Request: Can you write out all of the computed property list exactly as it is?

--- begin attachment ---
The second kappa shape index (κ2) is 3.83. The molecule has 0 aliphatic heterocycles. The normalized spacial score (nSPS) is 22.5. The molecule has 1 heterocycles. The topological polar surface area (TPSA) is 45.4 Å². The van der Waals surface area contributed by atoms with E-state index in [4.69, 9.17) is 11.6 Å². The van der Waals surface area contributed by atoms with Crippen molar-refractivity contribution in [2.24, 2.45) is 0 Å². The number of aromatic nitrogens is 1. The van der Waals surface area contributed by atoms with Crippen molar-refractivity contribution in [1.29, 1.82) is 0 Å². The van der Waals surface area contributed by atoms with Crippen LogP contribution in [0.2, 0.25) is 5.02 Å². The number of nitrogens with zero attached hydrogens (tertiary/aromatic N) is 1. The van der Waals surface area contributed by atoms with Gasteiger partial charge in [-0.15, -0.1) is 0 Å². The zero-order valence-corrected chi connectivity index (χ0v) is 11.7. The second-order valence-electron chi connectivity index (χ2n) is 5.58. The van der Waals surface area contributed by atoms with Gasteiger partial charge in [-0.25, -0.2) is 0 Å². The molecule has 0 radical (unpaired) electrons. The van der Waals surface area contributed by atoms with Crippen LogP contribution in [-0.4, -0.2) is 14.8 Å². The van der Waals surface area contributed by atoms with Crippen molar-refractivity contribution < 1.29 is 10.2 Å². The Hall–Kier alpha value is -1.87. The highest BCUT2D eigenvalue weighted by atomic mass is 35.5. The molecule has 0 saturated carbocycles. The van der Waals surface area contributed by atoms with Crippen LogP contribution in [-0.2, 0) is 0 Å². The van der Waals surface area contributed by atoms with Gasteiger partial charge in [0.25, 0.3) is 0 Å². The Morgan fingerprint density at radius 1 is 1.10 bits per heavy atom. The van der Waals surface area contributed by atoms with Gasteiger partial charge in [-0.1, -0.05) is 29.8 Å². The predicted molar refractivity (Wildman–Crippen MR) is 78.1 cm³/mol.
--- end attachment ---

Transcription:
The second kappa shape index (κ2) is 3.83. The molecule has 0 aliphatic heterocycles. The normalized spacial score (nSPS) is 22.5. The molecule has 1 heterocycles. The topological polar surface area (TPSA) is 45.4 Å². The van der Waals surface area contributed by atoms with E-state index in [4.69, 9.17) is 11.6 Å². The van der Waals surface area contributed by atoms with Crippen molar-refractivity contribution in [2.24, 2.45) is 0 Å². The number of aromatic nitrogens is 1. The van der Waals surface area contributed by atoms with Crippen molar-refractivity contribution in [1.29, 1.82) is 0 Å². The van der Waals surface area contributed by atoms with Crippen LogP contribution in [0.2, 0.25) is 5.02 Å². The number of nitrogens with zero attached hydrogens (tertiary/aromatic N) is 1. The van der Waals surface area contributed by atoms with Gasteiger partial charge in [-0.15, -0.1) is 0 Å². The zero-order valence-corrected chi connectivity index (χ0v) is 11.7. The second-order valence-electron chi connectivity index (χ2n) is 5.58. The van der Waals surface area contributed by atoms with Gasteiger partial charge in [-0.25, -0.2) is 0 Å². The molecule has 0 radical (unpaired) electrons. The van der Waals surface area contributed by atoms with Crippen LogP contribution in [-0.4, -0.2) is 14.8 Å². The van der Waals surface area contributed by atoms with Crippen molar-refractivity contribution < 1.29 is 10.2 Å². The Hall–Kier alpha value is -1.87. The highest BCUT2D eigenvalue weighted by atomic mass is 35.5. The molecule has 0 saturated carbocycles. The van der Waals surface area contributed by atoms with Crippen LogP contribution in [-0.2, 0) is 0 Å². The van der Waals surface area contributed by atoms with Gasteiger partial charge in [0.25, 0.3) is 0 Å². The Morgan fingerprint density at radius 1 is 1.10 bits per heavy atom. The van der Waals surface area contributed by atoms with Gasteiger partial charge in [-0.1, -0.05) is 29.8 Å². The predicted molar refractivity (Wildman–Crippen MR) is 78.1 cm³/mol.